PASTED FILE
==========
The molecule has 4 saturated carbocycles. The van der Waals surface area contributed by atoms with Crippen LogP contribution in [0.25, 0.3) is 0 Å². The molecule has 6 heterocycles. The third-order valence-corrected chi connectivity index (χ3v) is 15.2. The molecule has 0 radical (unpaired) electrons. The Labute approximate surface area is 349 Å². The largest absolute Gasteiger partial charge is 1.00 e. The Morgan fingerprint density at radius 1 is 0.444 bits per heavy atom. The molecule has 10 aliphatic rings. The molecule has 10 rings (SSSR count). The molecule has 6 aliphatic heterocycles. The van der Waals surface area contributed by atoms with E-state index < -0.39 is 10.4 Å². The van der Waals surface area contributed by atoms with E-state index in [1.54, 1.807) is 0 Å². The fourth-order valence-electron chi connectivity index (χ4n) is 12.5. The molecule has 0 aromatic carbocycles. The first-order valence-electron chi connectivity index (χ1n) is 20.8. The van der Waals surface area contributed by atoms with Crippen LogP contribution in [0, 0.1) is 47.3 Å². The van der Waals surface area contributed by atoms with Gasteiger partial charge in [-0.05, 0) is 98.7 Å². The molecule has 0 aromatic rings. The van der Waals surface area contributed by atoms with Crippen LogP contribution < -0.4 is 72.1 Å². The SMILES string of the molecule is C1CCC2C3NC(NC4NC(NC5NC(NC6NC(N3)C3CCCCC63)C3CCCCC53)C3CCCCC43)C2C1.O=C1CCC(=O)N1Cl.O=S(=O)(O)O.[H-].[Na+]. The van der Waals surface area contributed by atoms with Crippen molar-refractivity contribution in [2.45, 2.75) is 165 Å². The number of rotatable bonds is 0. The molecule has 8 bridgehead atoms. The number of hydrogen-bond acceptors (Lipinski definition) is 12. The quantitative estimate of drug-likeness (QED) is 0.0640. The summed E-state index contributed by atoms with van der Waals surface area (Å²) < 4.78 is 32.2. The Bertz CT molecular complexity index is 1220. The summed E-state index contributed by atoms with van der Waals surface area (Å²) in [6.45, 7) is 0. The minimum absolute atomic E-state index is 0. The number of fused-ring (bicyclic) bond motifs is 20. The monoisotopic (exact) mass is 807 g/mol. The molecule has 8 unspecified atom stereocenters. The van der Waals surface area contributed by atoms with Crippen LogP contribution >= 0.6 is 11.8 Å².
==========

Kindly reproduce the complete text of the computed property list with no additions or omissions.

The molecule has 4 saturated carbocycles. The van der Waals surface area contributed by atoms with Crippen LogP contribution in [0.25, 0.3) is 0 Å². The molecule has 6 heterocycles. The third-order valence-corrected chi connectivity index (χ3v) is 15.2. The molecule has 0 radical (unpaired) electrons. The Labute approximate surface area is 349 Å². The largest absolute Gasteiger partial charge is 1.00 e. The Morgan fingerprint density at radius 1 is 0.444 bits per heavy atom. The molecule has 10 aliphatic rings. The molecule has 10 rings (SSSR count). The molecule has 6 aliphatic heterocycles. The van der Waals surface area contributed by atoms with E-state index < -0.39 is 10.4 Å². The van der Waals surface area contributed by atoms with E-state index in [1.54, 1.807) is 0 Å². The fourth-order valence-electron chi connectivity index (χ4n) is 12.5. The molecule has 0 aromatic carbocycles. The first-order valence-electron chi connectivity index (χ1n) is 20.8. The van der Waals surface area contributed by atoms with Crippen LogP contribution in [0, 0.1) is 47.3 Å². The van der Waals surface area contributed by atoms with Gasteiger partial charge in [-0.05, 0) is 98.7 Å². The molecule has 0 aromatic rings. The van der Waals surface area contributed by atoms with Crippen LogP contribution < -0.4 is 72.1 Å². The SMILES string of the molecule is C1CCC2C3NC(NC4NC(NC5NC(NC6NC(N3)C3CCCCC63)C3CCCCC53)C3CCCCC43)C2C1.O=C1CCC(=O)N1Cl.O=S(=O)(O)O.[H-].[Na+]. The van der Waals surface area contributed by atoms with Crippen molar-refractivity contribution in [2.45, 2.75) is 165 Å². The number of rotatable bonds is 0. The molecule has 8 bridgehead atoms. The number of hydrogen-bond acceptors (Lipinski definition) is 12. The quantitative estimate of drug-likeness (QED) is 0.0640. The summed E-state index contributed by atoms with van der Waals surface area (Å²) < 4.78 is 32.2. The Bertz CT molecular complexity index is 1220. The summed E-state index contributed by atoms with van der Waals surface area (Å²) in [6.45, 7) is 0. The minimum absolute atomic E-state index is 0. The number of fused-ring (bicyclic) bond motifs is 20. The monoisotopic (exact) mass is 807 g/mol. The molecule has 8 unspecified atom stereocenters. The van der Waals surface area contributed by atoms with Crippen LogP contribution >= 0.6 is 11.8 Å².